It’s unlikely, though, that any of these activists will be able to relax soon. Other than calling for a ninety-day freeze on foreclosures — which, given that loan negotiations can take many months to work out, would almost certainly be inadequate — President Obama has been consistently vague about his plans to address the foreclosure crisis. He has indicated his support for a $24 billion program proposed in November by FDIC chair Sheila Bair, which would offer banks incentives to renegotiate loans, aiming to reduce mortgage payments to 31 percent of homeowners’ monthly income. Obama’s economic team has since worked with House Financial Services Committee chair Barney Frank on a bill that would require that between $40 billion and $100 billion of what’s left in the bailout package be spent on an unspecified foreclosure mitigation program. It would be left to Obama’s Treasury Department to design that program. But Frank’s and Bair’s proposed plans are voluntary. Banks that choose not to accept federal assistance won’t have to renegotiate a single loan.
Community organizers, however, aren’t sitting around waiting for banks to come to the table. Nowhere have they had more cause to keep busy than in California, home to a quarter of the 3.2 million foreclosures filed in the country last year. The collapse of the state’s hyperinflated real estate market has left as many as 27 percent of mortgage holders owing more on their homes than the properties are worth; California’s foreclosure rate is more than twice the national average. From San Diego to Stockton, in churches, union halls and community centers, angry homeowners have been organizing to freeze foreclosures and impose a systematic modification of home loans.
The crisis has produced some unlikely activists. Faith Bautista didn’t start out as a rabble-rouser. A small, energetic and stubbornly cheerful woman, she has run a tiny nonprofit called the Mabuhay Alliance since 2004. Until recently, it functioned as an all-purpose minority small-business association. With a staff of six working out of a mini-mall office behind an auto parts store in an industrial section of San Diego, the Mabuhay Alliance served a largely Filipino community (mabuhay translates roughly from Tagalog as viva!) offering, among other services, free income-tax preparation, microloans and counseling for first-time homeowners.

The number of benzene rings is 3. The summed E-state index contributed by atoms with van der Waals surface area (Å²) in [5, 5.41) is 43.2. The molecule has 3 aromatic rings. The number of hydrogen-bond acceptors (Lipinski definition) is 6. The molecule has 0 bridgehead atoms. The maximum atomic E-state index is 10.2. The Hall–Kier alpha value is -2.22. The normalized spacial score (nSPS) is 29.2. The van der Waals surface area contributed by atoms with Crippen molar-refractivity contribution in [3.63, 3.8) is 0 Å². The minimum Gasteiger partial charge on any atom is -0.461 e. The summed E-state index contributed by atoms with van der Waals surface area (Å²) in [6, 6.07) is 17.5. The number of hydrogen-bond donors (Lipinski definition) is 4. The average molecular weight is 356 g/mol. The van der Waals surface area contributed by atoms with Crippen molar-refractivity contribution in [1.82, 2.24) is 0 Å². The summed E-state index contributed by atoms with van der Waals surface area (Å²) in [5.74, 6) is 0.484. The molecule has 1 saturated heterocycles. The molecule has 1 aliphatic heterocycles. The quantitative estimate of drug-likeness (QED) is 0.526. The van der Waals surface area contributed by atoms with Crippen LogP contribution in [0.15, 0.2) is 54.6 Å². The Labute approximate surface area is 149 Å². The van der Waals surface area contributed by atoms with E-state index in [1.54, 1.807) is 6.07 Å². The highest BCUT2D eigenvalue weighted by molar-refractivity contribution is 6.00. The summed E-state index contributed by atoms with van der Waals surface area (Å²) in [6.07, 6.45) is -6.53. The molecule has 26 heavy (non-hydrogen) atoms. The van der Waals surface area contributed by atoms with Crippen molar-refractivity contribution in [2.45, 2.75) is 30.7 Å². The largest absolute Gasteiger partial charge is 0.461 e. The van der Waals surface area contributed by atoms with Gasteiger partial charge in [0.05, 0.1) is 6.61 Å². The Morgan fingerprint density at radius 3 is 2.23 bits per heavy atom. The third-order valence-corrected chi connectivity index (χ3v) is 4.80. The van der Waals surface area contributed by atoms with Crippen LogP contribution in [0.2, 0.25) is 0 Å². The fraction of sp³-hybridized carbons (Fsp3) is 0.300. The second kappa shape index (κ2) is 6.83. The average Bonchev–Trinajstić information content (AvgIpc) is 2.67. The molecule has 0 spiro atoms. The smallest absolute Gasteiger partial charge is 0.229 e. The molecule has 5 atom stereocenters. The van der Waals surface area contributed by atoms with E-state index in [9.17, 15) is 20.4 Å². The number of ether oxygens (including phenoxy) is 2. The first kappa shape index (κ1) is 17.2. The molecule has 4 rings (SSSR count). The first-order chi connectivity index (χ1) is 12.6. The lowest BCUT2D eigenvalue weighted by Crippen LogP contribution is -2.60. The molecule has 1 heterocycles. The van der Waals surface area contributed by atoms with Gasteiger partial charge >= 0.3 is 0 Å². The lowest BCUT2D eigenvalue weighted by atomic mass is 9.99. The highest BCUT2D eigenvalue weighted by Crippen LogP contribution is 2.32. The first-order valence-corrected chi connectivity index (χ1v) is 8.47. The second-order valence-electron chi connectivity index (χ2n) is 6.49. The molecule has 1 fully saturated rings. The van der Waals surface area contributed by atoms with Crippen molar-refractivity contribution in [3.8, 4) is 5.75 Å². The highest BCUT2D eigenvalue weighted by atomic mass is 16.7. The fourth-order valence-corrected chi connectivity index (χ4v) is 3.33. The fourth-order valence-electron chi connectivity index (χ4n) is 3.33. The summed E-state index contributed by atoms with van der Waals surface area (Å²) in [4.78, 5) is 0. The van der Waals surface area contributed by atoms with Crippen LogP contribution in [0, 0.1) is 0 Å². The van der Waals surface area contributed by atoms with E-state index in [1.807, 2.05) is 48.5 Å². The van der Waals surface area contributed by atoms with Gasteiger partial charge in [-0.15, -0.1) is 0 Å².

It was through the latter program that Bautista heard the first rumblings of the mortgage meltdown, which would ultimately bring down Wall Street’s most powerful financial firms. Southern California’s development boom hadn’t yet begun to ebb in late 2006, but, Bautista says, “people were already calling us and asking what was going to happen. They were clearly going to default.”
The community Mabuhay serves — about 40 percent Filipino, the remainder Latino, African-American and other Asians — was hit particularly hard. Throughout the housing boom, immigrant and minority borrowers were disproportionately issued high-priced subprime loans, even when they qualified for less expensive, fixed-rate mortgages. One study by the California Reinvestment Coalition found that African-American and Latino borrowers were nearly four times as likely as whites to receive high-cost mortgages. Bautista had an adjustable-rate mortgage on the home she bought in 2004. Her monthly payments soon leapt to $6,000. It took her nine months, she says, and a personal meeting with the CEO of the bank that held her mortgage, to renegotiate the loan. It quickly became obvious to her that fighting the banks on an individual basis would be inadequate to the scale of the crisis — only an organized battle for systematic changes would help keep people in their homes.
In the early months of 2007, as the first of the subprime lenders began to declare bankruptcy, Bautista started contacting major lenders, asking them to stop foreclosures and take part in a “massive loan-modification program” — dropping interest rates, writing down principals and donating executive bonuses to a fund for borrowers at risk of default. If lenders shared responsibility for the crisis, she calculated, homeowners shouldn’t bear the full brunt of the suffering. Not surprisingly, she laughs, “they didn’t want to talk to us.”
That summer, with the help of the Greenlining Institute, a Berkeley-based research and advocacy group that works on racial equality issues, she was able to arrange a meeting with Countrywide co-founder and CEO Angelo Mozilo. At the time, almost one-fourth of Countrywide’s subprime loans were delinquent. The meeting, Bautista says, was fruitless: “Eyes are closed, ears are closed.” Over the next few months, she met three more times with Countrywide management, getting nowhere. “They didn’t want to admit they were doing anything wrong.”